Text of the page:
The challenges associated with identifying victims of human trafficking


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Davis, Matthew James (2020). The challenges associated with identifying victims of human trafficking. University of Birmingham. Ph.D.

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Human Trafficking is not only a global crime but also in the UK as a result of the Human Rights Act 1998, human trafficking is considered as a human rights violation. Within the different stages of recruitment and exploitation, various rights are violated. These include rights to freedom of movement, liberty and association. In many cases, the right not to be subjected to torture and/or cruel, inhuman and degrading treatment are violated. Trafficking involves millions of vulnerable people affected by war and displacement, climate change and extreme poverty. It is often difficult for trafficked victims to be identified and for victims to self-identify and for victims to be distinguishable from other groups of vulnerable people such as economic migrants, asylum seekers, refugees and smuggled persons.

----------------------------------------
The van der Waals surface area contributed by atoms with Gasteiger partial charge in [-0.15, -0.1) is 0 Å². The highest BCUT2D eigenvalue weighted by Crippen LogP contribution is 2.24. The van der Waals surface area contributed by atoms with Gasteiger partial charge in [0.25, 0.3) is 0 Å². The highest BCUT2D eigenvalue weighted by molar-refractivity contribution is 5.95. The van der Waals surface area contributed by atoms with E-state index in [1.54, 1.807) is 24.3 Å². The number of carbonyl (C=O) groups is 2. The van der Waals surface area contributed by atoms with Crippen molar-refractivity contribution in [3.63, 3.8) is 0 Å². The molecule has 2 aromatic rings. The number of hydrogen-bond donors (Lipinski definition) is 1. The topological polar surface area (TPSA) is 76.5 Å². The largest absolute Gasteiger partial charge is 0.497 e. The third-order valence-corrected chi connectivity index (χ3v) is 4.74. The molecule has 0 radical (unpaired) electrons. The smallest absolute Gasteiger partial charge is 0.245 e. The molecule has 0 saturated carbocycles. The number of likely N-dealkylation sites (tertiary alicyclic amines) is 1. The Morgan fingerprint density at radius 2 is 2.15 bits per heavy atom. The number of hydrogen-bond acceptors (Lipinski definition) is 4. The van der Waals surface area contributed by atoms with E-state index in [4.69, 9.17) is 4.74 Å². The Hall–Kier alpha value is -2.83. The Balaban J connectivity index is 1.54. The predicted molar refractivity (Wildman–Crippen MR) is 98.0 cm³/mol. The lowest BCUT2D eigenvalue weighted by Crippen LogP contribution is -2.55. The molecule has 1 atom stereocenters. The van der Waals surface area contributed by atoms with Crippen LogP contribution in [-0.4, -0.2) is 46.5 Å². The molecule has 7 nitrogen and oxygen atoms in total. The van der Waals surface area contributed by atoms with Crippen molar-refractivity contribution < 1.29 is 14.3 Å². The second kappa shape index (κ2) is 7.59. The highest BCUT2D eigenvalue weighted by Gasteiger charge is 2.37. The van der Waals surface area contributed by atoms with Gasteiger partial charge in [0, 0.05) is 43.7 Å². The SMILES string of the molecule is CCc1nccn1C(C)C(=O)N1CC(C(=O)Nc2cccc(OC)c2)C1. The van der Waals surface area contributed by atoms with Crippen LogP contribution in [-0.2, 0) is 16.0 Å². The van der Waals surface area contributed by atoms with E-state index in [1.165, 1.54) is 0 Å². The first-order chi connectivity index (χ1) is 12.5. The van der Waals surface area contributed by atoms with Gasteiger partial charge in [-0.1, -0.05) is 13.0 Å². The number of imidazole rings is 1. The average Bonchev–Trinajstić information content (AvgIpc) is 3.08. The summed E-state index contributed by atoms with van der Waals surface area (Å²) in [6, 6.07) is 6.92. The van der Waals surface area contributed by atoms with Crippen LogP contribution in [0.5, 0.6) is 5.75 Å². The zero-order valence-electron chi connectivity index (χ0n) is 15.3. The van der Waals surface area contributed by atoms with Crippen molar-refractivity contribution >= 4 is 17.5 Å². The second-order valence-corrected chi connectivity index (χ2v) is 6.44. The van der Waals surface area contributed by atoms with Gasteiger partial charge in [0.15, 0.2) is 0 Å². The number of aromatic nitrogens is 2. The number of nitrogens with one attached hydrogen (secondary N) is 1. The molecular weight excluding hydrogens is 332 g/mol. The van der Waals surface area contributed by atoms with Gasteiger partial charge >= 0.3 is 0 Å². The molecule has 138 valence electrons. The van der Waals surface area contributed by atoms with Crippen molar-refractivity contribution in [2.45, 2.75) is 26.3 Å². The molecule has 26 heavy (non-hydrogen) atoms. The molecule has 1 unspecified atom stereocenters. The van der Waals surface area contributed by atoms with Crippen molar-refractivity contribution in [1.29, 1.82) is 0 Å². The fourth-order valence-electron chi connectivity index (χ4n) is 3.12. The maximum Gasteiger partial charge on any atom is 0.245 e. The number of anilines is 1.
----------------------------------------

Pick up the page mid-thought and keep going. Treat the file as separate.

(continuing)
The increased identification of victims present greater opportunities for trafficked individuals to escape exploitation, and to access essential support to help them recover from their ordeal. This research examines the environments where difficulties of identifying foreign victims exist, or overlook the issue of identification entirely.

This research argues that a victim centred approach is required to instil confidence in the referral and identification process in the UK. Where more foreign victims are identified as victims, they will not be misidentified as other types of migrant, not prosecuted for offences committed under duress, or deported where they could run the risk of being re-trafficked. The purpose of this research is to contribute to existing work academics have done, to help antitrafficking organisations, charities, public authorities and staff within the UK’s National Referral Mechanism play a pivotal role in referring and identifying more foreign trafficked victims, despite the current negativity surrounding immigration.

Type of Work: Thesis (Doctorates > Ph.D.)
Award Type: Doctorates > Ph.D.
Licence: All rights reserved
College/Faculty: Colleges (2008 onwards) > College of Arts & Law
School or Department: Birmingham Law School
Funders: None/not applicable
Subjects: K Law > K Law (General)


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